Ten years ago, Riz released the ‘controversial’ single Post-911 Blues (key lyrics: ‘Bush and Blair in a tree / K-I-L-L-I-N-G / Shave your beard if you’re brown, and you best salute the crown / Or they’ll do you like Brazilians and shoot your arse down’). A personal reaction to being brown in a post-911 society, it confronted head on the growth in prejudice against people of colour and faith that Riz actually thought might not last. If he was making that track in 2016, would the content remain the same? “Yeah it would, man. I guess I’m proud of it. One good thing about not being prolific so far is I can stand by everything I’ve done. I really took my time over it. It’s amazing, in a way, sad that’s it still relevant, that tune. And (2012’s) Sour Times (‘Now it’s post-7/7 / Why they calling it that? / They trying to link it to New York / Like we’re all under attack / from the same big bad guy but it’s taking the piss / ‘Cos the truth is Al-Qaeda doesn’t really exist…’). It’s kind of bittersweet in a way that they’re still relevant. I had hoped after the crash that maybe the bankers would be the bogeymen and everyone would forget about Muslims, but it hasn’t really worked out like that. Shout out to Goldman Sachs. I thought when I was making it, oh, this is what everyone wants to talk about this month…”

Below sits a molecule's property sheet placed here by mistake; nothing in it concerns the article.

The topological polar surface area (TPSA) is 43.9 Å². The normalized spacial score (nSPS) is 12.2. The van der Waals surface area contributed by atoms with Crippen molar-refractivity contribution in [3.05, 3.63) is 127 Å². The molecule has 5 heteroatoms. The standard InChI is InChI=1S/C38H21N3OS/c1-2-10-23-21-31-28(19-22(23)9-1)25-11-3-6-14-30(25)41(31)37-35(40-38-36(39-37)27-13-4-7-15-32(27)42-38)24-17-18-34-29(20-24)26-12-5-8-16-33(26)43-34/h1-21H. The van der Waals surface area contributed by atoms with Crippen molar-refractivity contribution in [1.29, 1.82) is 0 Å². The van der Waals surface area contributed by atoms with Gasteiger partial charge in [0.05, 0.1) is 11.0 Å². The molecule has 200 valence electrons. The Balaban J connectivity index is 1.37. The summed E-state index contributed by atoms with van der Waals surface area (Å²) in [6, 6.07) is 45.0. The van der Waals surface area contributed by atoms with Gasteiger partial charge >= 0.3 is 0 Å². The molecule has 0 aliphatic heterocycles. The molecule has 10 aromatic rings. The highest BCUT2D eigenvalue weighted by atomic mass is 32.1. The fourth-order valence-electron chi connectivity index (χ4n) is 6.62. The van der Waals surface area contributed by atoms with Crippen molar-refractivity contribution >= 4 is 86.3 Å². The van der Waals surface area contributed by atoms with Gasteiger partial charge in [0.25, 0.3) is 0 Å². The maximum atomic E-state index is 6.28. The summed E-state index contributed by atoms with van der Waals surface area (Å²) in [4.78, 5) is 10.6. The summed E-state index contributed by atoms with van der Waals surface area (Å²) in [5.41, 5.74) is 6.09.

Riz has teamed up with Queens, NY lyricist Heems (ex of late-2000s crew Das Racist) and producer Redinho (of Glasgow collective, Numbers) to record the full length follow up to their 2014 Swet Shop Boys EP. The album’s called Cashmere, and provides a vitally relevant social commentary that is often found lacking in modern hip-hop, referencing Brexit and Trump where many others choose to ignore. The mixtape, Englistan, is an intensely personal project that seems to have superceded potential barriers. “It’s looking at one of the things that has defined my life, which is the issue of identity. Hence the title, Englistan. The idea is to try and stretch the flag. I’m really pleased about the response, it’s been really moving, man. I guess there really isn’t many prominent South Asian voices in rap, or in popular music right now. To talk about tracks like Double Lives, growing up in a traditional household in a modern society, or like Benaz, which is a track about an honour killing. It’s been amazing to see how it’s connected with people.